German unions and politicians heavily criticized the big Finland-based cellphone manufacturer when it announced its plans to shut down the plant in January. The closing of the plant is expected to affect approximately 2,300 people.
Despite criticism and the payout, Nokia will still stick to its plans to shutdown the Bochum plant on June 30th of this year.
Nokia officials said that its announcement and action plans for the affected employees are "fair and responsible social plan." Gisela Aschenbach, head of employee council in Nokia’s Bochum office, said "additional payments will take into account the specific situation of families and severely disabled persons."
Olli-Pekka Kallasvuo, Nokia CEO, apologized this week for the company’s decision to close the plant, but reiterated that the decision was necessary. Kallasvuo told reporters that the Bochum plant accounts for 6-percent of Nokia’s handsets but accounts for 23-percent of its global labor expenses. Nokia indicated that the Bochum plan labor costs were approximately 10 times higher than another plant it runs in Romania.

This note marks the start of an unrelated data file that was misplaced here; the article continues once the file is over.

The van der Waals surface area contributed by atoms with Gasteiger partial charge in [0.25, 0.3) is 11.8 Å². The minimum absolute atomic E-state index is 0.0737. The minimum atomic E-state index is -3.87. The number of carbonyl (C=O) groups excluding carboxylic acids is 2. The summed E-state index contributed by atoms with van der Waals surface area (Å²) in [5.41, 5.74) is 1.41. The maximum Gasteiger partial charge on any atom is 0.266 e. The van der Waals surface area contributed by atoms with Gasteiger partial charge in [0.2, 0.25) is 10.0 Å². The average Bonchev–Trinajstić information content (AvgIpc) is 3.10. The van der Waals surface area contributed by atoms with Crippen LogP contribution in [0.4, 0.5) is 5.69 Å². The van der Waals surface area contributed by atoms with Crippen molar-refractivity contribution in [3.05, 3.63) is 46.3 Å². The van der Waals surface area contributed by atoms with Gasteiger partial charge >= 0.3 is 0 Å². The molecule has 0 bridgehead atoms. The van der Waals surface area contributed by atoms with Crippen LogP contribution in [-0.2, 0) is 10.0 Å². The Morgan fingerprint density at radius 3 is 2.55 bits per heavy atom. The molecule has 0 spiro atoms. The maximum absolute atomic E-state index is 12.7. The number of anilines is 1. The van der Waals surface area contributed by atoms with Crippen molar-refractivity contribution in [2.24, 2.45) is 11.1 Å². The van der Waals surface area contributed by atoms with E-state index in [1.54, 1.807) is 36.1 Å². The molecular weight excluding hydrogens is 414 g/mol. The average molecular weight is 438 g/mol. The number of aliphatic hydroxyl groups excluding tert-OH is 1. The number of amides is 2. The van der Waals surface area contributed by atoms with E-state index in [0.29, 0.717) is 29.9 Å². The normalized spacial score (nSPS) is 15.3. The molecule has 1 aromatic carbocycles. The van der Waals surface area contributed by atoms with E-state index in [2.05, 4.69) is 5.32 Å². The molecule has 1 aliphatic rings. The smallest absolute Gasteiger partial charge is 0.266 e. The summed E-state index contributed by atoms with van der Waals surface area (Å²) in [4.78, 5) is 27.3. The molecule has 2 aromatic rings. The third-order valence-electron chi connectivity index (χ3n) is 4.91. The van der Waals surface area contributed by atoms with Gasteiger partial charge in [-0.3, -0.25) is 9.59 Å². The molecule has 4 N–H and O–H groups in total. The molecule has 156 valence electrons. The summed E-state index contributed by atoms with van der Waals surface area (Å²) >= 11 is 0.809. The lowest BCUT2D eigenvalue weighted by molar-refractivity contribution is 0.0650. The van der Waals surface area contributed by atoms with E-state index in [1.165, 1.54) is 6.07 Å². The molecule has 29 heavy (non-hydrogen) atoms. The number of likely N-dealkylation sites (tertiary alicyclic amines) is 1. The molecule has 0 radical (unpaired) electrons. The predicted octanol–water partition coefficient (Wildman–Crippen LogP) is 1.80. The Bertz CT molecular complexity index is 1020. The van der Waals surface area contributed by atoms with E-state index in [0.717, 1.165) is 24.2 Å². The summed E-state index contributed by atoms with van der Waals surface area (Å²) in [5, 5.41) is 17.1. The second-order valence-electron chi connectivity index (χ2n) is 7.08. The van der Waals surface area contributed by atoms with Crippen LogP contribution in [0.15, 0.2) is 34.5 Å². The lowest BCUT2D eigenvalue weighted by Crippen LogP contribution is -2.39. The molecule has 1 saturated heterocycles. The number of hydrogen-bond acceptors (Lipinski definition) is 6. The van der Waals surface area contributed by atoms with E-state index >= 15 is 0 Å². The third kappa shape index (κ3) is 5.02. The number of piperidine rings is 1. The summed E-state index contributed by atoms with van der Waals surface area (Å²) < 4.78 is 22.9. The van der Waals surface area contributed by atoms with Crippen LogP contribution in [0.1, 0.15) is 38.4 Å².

German officials were upset with Nokia’s statement and argued that labor costs are only a small factor of overall costs.